business news in context, analysis with attitude

Bloomberg reports that MasterCard and Visa have both "introduced software that they say will speed up slow check-out times for shoppers with new chip-based cards." The new software will mean that consumers will not have to leave their new chip-enabled credit and debit cards in the payment terminals, but rather can dip and remove them - the suggestion is that leaving the cards in the terminals was adding 10 seconds to transactions, which led to retailer complaints.

The story says that "many retailers, particularly in fast food, have chosen to delay accepting chip cards for fear of increasing lines and angering customers. Since last October, these stores have had to shoulder any losses stemming from use of counterfeited cards. But with fraud levels doubling at some stores, many restaurants that held off will have to start accepting chip cards -- a transition that MasterCard, Visa and other card networks have pushed for. The new software could reduce the pain of this switch."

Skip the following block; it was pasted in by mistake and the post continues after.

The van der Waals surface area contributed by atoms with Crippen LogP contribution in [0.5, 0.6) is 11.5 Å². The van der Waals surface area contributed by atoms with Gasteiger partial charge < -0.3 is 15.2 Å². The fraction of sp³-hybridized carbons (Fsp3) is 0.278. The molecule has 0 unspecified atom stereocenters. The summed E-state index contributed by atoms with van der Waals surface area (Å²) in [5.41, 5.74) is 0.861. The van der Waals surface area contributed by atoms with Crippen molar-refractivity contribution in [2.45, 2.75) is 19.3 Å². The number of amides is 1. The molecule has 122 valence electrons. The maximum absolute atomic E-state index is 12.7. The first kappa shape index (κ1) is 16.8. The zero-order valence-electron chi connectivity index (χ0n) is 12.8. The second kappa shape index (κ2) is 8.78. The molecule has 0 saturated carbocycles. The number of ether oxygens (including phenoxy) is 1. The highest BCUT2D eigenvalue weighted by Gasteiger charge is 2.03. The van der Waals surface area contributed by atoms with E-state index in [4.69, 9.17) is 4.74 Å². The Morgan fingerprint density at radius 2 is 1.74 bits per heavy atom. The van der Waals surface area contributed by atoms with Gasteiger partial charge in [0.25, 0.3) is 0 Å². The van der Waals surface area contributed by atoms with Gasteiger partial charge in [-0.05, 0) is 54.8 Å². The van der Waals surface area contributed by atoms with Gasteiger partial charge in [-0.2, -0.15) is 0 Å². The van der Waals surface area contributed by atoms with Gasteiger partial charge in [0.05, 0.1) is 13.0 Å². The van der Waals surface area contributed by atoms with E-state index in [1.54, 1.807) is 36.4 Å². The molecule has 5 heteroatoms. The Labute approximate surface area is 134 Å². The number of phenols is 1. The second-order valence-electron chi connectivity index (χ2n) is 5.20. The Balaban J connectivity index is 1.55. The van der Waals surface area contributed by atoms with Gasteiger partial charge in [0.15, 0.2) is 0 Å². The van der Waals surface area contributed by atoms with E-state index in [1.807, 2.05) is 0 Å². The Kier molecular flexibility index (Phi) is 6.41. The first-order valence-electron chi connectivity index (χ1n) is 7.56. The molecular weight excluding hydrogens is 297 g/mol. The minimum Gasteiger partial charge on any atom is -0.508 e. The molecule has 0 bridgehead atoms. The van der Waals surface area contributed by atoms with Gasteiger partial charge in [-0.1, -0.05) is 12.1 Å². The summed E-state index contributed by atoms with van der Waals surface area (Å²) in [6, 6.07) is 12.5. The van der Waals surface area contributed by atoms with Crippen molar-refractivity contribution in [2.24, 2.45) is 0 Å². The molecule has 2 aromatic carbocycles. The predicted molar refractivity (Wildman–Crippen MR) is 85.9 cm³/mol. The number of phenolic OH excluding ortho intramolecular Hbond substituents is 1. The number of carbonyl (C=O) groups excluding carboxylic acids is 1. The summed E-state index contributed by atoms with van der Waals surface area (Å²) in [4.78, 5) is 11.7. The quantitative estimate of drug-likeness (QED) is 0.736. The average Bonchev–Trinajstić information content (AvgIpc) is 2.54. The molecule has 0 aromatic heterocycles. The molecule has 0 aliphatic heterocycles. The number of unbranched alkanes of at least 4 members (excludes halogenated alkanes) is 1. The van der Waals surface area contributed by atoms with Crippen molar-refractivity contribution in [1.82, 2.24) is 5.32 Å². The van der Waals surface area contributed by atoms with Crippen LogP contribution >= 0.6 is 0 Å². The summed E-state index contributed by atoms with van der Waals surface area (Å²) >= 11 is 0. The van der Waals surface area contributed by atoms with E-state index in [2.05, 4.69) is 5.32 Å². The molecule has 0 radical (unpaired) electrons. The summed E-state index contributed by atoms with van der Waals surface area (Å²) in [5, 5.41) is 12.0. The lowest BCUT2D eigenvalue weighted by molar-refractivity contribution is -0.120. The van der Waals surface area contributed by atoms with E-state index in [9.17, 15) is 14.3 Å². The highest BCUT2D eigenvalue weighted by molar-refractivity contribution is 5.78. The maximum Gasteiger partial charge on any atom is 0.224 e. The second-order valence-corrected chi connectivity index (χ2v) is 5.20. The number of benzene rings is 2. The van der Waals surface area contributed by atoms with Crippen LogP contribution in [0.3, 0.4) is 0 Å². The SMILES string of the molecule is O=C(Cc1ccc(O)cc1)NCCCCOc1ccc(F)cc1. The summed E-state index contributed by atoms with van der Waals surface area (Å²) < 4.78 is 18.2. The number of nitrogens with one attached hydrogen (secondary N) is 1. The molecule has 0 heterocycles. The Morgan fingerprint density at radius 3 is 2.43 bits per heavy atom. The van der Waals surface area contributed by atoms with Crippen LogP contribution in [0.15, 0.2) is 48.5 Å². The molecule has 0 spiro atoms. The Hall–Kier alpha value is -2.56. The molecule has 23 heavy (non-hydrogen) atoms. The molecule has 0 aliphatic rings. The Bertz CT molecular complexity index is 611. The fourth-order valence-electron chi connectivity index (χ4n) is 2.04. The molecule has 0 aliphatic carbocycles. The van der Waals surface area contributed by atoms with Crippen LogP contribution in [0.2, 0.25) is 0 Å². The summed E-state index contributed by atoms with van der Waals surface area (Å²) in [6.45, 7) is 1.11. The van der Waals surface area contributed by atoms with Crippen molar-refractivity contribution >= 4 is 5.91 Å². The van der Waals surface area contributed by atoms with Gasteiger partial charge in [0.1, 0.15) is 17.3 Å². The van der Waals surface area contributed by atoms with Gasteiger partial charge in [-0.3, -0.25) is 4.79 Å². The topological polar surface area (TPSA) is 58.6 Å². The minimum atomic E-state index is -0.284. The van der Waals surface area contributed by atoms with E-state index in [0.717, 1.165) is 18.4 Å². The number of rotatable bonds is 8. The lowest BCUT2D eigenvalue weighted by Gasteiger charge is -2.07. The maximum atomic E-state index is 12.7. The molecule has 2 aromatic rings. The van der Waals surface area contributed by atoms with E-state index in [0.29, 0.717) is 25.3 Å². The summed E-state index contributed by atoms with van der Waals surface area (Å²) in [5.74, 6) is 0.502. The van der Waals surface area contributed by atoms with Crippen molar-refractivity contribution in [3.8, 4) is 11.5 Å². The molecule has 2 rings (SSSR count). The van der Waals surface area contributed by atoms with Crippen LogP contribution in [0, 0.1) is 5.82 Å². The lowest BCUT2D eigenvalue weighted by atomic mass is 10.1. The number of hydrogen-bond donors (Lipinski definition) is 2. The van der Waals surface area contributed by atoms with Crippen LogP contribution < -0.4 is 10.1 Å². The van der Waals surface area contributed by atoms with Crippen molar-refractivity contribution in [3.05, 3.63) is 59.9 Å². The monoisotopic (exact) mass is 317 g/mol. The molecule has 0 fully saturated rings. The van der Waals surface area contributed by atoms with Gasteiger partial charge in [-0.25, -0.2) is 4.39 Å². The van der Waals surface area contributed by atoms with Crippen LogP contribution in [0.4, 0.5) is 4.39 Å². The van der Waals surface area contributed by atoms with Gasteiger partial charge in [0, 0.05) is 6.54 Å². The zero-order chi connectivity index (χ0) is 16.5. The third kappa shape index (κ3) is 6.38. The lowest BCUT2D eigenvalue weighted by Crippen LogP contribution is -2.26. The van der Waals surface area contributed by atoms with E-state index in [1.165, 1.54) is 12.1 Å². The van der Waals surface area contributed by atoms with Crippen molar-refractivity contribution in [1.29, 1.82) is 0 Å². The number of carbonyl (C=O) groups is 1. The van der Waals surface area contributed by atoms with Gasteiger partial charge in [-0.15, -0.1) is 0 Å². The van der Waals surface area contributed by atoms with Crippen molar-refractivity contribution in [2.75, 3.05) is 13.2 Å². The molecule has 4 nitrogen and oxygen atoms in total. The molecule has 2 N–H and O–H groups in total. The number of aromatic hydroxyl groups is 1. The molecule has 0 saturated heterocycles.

KC's View:
I've talked to a number of retailers who are extremely frustrated by the slow pace of certifying the new and more secure payment terminals that accept debit and credit cards with digital chips, feeling that once the yoke of being financially responsible for fraudulent purchases was transferred from banks to retailers, they simply didn't give a damn.

Now, they're asking questions about what's taken so long to come up with this new software, why it wasn't available to begin with, and what will be the next hiccup that will somehow hurt retailers and benefit the banks. The banking industry must be writing bigger checks and lobbying more effectively than the food industry.